Reading Level: Advanced/College Student
Reading Time: 20 minutes
- Types of bans
- Reasons you might get disabled for on IMVU
- What to do if you get banned on IMVU
- What to do if you earn money from IMVU and get permanently disabled
- How #SaveIMVUCreators impacted IMVU sales
- How #SaveIMVUCreators is negatively being used against IMVU
- Important notes
- How to protect your IMVU account
IMVU is a 3D messenger where users interact with each other, buy clothing, rooms, furniture to enhance their socializing experience. Users can create content that can be purchased by other users and can offer various services. Much like Sims and Second Life, many users immerse themselves and create the best avatar and/or environment to either chat with others, or make a story come to life.
IMVU is available on mobile and it’s growing very fast, with approximately half of users opting for IMVU mobile. As mobile users are usually young people, IMVU has a very large number of teenagers using the app/platform. Every month there are millions of active users, therefore to protect users, IMVU imposes various terms that users must adhere to in order to enjoy the IMVU experience.
Creators are IMVU users who have VIP membership or own a grandfathered account and are able to create content such as: outfits, rooms, avatars, animations, stickers, badges etc. Creators are a special group of users when it comes to rules and regulations because there are more rules to follow if you are a creator and the risks associated with your account are much higher than for a normal user.
2. Types of bans
There are two types of bans:
- temporary bans – ranging from a few days to months
- permanent bans – the account can never be recovered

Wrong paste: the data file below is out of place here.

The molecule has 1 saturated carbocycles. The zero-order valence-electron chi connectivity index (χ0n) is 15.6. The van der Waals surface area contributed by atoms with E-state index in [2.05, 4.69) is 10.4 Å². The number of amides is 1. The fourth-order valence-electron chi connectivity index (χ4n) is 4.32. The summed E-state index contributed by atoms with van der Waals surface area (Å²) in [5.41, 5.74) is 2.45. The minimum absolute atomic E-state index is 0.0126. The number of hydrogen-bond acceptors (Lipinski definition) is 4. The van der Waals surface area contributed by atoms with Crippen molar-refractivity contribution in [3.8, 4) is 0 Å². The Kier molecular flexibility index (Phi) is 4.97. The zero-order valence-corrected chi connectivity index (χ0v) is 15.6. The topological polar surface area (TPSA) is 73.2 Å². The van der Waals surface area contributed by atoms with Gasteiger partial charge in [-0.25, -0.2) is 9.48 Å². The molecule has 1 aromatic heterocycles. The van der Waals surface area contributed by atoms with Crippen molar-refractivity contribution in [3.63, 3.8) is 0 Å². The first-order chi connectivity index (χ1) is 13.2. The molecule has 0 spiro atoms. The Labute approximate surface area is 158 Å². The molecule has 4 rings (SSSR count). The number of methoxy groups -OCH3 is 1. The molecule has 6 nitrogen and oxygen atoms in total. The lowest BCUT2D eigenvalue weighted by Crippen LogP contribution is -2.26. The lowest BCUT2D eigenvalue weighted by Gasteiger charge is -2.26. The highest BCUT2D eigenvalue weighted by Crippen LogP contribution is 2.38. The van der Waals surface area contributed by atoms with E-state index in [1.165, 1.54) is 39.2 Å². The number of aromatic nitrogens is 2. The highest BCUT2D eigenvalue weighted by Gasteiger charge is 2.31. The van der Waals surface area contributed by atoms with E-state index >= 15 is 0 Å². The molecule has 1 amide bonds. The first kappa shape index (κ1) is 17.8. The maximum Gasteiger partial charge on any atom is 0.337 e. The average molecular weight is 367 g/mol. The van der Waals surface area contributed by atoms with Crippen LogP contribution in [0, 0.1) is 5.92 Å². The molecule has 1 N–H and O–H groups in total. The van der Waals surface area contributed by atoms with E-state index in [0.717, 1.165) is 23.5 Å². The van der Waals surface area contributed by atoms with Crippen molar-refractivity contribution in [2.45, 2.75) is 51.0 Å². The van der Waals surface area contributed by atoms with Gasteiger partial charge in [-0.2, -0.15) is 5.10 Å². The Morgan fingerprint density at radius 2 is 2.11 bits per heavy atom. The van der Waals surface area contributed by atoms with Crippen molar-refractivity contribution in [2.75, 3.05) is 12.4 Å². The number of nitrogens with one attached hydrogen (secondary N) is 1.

Temporary bans are usually given for small offenses and you can get back your account when the ban duration is over.
Permanent bans are given for extremely bad behaviour, harassment, theft and repeteadly going against IMVU’s Terms of Service.
When an IMVU user is banned, their IMVU account can no longer be accessed and they will face an error which will point out that the account has been disabled.
IMVU bans are widely referred to as “getting disabled”.
3. Reasons you might get disabled for on IMVU
There are several reasons one might get disabled on IMVU. Both normal users and creators must follow IMVU’s Terms of Service.
As a creator, there are more rules than regular users to follow because the content created must be compliant with IMVU’s Creator Terms of Service. The points below highlight general reasons why one might get disabled and what sets creator bans apart from other types of bans.
Reasons for getting banned on IMVU include:
Purposely offending people, harassing, bullying users/staff, posting inappropriate content can lead to getting disabled (this also applies to forum/group posts and avatar images).
The same applies for users who instigate to bad behavior.
Please note that lying about your age to either have access to adult content or pretending to be a kid results in a permanent ban.
As the offense might be minor or very serious, the ban can either be temporary or permanent.
2. Buying credits from anywhere else other than www.imvu.com
You are not allowed to buy credits from other users or platforms that are not www.imvu.com.
Note: Buying custom products (asking creators to make you a custom product) and paying with money is allowed. The rule only applies to IMVU currency being exchanged outside IMVU for money or goods.
3. Selling credits
If you are a user or a creator who sends IMVU credits to other users in exchange for money, you will be permanently disabled.
4. Account sharing
IMVU does not allow users to share accounts, regardless if the users are under 18 or adults.
You should never allow anyone to use your account and you should never engage in the smallest action on someone’s account.